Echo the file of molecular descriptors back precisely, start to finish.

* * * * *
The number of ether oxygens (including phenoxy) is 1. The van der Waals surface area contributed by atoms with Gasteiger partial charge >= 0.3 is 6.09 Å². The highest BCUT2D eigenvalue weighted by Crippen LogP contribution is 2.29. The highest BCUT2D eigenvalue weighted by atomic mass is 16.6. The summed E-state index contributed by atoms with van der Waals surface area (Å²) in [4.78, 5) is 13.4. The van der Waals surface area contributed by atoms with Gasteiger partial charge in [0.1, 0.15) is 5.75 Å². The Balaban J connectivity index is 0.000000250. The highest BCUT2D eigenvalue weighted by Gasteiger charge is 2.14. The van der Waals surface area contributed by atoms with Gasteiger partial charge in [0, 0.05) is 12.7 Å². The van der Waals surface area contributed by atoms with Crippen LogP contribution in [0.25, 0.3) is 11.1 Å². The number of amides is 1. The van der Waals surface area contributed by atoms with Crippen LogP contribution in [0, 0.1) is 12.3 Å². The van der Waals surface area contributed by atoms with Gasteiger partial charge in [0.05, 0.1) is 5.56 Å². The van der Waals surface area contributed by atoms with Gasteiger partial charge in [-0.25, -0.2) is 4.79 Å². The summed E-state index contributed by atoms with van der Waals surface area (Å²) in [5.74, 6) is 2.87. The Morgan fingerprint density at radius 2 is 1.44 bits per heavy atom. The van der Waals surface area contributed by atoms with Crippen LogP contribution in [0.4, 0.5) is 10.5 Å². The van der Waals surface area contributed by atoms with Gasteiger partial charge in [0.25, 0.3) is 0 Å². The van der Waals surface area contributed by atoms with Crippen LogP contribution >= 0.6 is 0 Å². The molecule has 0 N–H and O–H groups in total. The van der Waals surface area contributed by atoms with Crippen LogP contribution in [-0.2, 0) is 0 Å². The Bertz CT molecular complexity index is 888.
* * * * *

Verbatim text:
The number of ether oxygens (including phenoxy) is 1. The van der Waals surface area contributed by atoms with Gasteiger partial charge >= 0.3 is 6.09 Å². The highest BCUT2D eigenvalue weighted by Crippen LogP contribution is 2.29. The highest BCUT2D eigenvalue weighted by atomic mass is 16.6. The summed E-state index contributed by atoms with van der Waals surface area (Å²) in [4.78, 5) is 13.4. The van der Waals surface area contributed by atoms with Gasteiger partial charge in [0.1, 0.15) is 5.75 Å². The Balaban J connectivity index is 0.000000250. The highest BCUT2D eigenvalue weighted by Gasteiger charge is 2.14. The van der Waals surface area contributed by atoms with Gasteiger partial charge in [0, 0.05) is 12.7 Å². The van der Waals surface area contributed by atoms with Crippen LogP contribution in [0.25, 0.3) is 11.1 Å². The number of amides is 1. The van der Waals surface area contributed by atoms with Crippen LogP contribution in [0, 0.1) is 12.3 Å². The van der Waals surface area contributed by atoms with Gasteiger partial charge in [0.05, 0.1) is 5.56 Å². The van der Waals surface area contributed by atoms with Gasteiger partial charge in [-0.25, -0.2) is 4.79 Å². The summed E-state index contributed by atoms with van der Waals surface area (Å²) in [5.74, 6) is 2.87. The Morgan fingerprint density at radius 2 is 1.44 bits per heavy atom. The van der Waals surface area contributed by atoms with Crippen LogP contribution in [0.4, 0.5) is 10.5 Å². The van der Waals surface area contributed by atoms with Gasteiger partial charge in [0.25, 0.3) is 0 Å². The van der Waals surface area contributed by atoms with Crippen LogP contribution >= 0.6 is 0 Å². The molecule has 0 N–H and O–H groups in total. The van der Waals surface area contributed by atoms with Crippen LogP contribution in [-0.2, 0) is 0 Å². The Bertz CT molecular complexity index is 888.